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The Goat Woman

The Goat Woman by Never You Mind Who

Something was wrong with Isabella. Her classmates just couldn’t figure out what.

She was a shy and meek girl and all throughout kindergarten she never uttered a word. She had long dark hair and often dressed overly formal. Even when addressed directly, she wouldn’t respond; just silence. The kids all speculated that perhaps she was deaf or mute.

Once in math class, she was asked to solve an equation on the board. She just walked up to the blackboard and answered the question in chalk without saying anything. At lunch, she sat alone in solitude and no one dared to disturb her.

Because of this peculiarity, she gained the reputation of being more than a bit strange or of being the odd one out. This reputation would only grow when in first grade she finally opened her mouth and, instead of words falling out, her classmates heard the bleating of a goat.

As time went on, her proportions grew abnormally with long limbs and broad shoulders. From her head grew what at first were just small nubs that soon turned into full goat horns. Her classmates called her a freak and a weirdo. She became the school’s pariah and was looked at strangely by even the teachers and adults.

When Isabella finally finished her schooling, she purchased a small wooden cabin on the outskirts of town by the old stone wall dam. There she stayed in solitude. Any passerby could see her through the window endlessly reading her odd books by candlelight. Children would tell scary stories about her and adults would speculate about how she came to be this way or blame her for anything bad that happened to the town. When crops would die or when people would fall ill, she was suspected.

“Stay away from that cabin after dark,” said one child to another. “If she catches you, she’ll eat you alive.”

Rumor had it that she had magic powers or that her parents made a deal with a witch or sacrificed a goat to a demon for her to live. Isabella of course could make no reply to any of this and her parents had suspiciously fled town long ago. She was regarded by all as unsettling and sinister. Folks in the town never called her by her name, they only called her “The Goat Woman.”

“She’s not really a woman at all,” some remarked. “Women don’t have horns, she’s just a goat.”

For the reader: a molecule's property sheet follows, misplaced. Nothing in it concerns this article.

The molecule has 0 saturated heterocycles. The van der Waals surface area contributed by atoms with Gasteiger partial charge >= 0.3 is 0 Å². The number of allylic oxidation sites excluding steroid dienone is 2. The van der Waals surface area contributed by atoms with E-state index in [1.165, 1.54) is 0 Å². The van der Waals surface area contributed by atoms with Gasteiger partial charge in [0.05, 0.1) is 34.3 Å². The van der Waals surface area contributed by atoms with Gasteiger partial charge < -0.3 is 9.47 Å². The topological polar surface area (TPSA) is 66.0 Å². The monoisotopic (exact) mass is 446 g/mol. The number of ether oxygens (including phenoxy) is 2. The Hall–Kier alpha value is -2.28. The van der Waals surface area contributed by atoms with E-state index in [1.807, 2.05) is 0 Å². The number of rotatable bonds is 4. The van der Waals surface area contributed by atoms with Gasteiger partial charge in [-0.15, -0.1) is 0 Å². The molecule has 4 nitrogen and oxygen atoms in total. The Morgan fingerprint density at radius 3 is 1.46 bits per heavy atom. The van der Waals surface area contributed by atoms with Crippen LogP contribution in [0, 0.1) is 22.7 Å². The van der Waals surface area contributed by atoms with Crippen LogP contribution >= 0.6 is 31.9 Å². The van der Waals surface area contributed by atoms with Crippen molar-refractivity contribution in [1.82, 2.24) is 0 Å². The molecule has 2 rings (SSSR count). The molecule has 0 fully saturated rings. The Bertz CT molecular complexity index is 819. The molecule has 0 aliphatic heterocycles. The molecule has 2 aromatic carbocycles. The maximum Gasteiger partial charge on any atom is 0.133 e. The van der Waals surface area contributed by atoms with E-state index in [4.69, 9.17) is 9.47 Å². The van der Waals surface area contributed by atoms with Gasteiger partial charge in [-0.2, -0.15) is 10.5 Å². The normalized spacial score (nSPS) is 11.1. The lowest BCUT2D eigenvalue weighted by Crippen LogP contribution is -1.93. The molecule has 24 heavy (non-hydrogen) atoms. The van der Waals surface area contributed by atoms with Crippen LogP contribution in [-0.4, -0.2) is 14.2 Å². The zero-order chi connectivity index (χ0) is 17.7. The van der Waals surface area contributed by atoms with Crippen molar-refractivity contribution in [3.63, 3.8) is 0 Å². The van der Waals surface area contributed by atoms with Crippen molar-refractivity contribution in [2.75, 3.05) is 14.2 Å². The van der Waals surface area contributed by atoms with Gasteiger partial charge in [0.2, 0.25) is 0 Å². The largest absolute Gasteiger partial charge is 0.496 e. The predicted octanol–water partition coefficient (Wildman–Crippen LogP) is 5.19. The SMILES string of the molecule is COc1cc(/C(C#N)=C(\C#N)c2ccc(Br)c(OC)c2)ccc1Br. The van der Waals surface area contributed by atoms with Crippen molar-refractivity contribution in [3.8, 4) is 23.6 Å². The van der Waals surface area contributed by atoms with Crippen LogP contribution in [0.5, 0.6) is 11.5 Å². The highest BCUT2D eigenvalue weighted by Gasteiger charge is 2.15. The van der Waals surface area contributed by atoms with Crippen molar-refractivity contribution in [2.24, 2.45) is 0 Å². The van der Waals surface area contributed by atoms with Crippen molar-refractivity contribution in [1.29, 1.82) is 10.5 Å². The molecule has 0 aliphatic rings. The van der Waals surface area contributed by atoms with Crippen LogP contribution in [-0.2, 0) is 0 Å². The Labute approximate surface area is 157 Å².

The candle in the window always burned throughout the night like an eternal flame as she read. Though on one dark and gloomy night when a storm came and the rain was falling hard, folks saw her candle mysteriously go out and her door swung open. Enduring the rain, the outcast put aside her book and stepped out into the cold outside world with a newfound determination. It seemed that judgment had finally come calling for the town that had rejected her.

Lightning lit up the sky across town and rain poured down window sills that night while the town’s people lay sleeping. What they didn’t know was that now a bizarre intruder was coming for them to demand their attention and wake them from their slumber.

Knock, knock, knock.

The mayor was resting sound in his bed when suddenly in the night he heard strange bleating noises and loud knocking at his door.

He peered through the rain-streaked window to see a tall figure standing on his front step with elongated proportions and the pointed horns of a goat. She was soaked from the rain and her wet dark hair covered her face in messy strands as she knocked aggressively on the door with her fist.

Seeing that he had noticed her, the goat woman ran over to the window and began to pound on it while staring in. The mayor regarded her as a disturbing imitation approximating our species, like a grotesque abomination in the guise of humanity. He was terrified as this creature continued to beat on the outside of his house as if trying desperately to find a way inside. He grabbed his shotgun and waited nervously by the door for her to make her way in.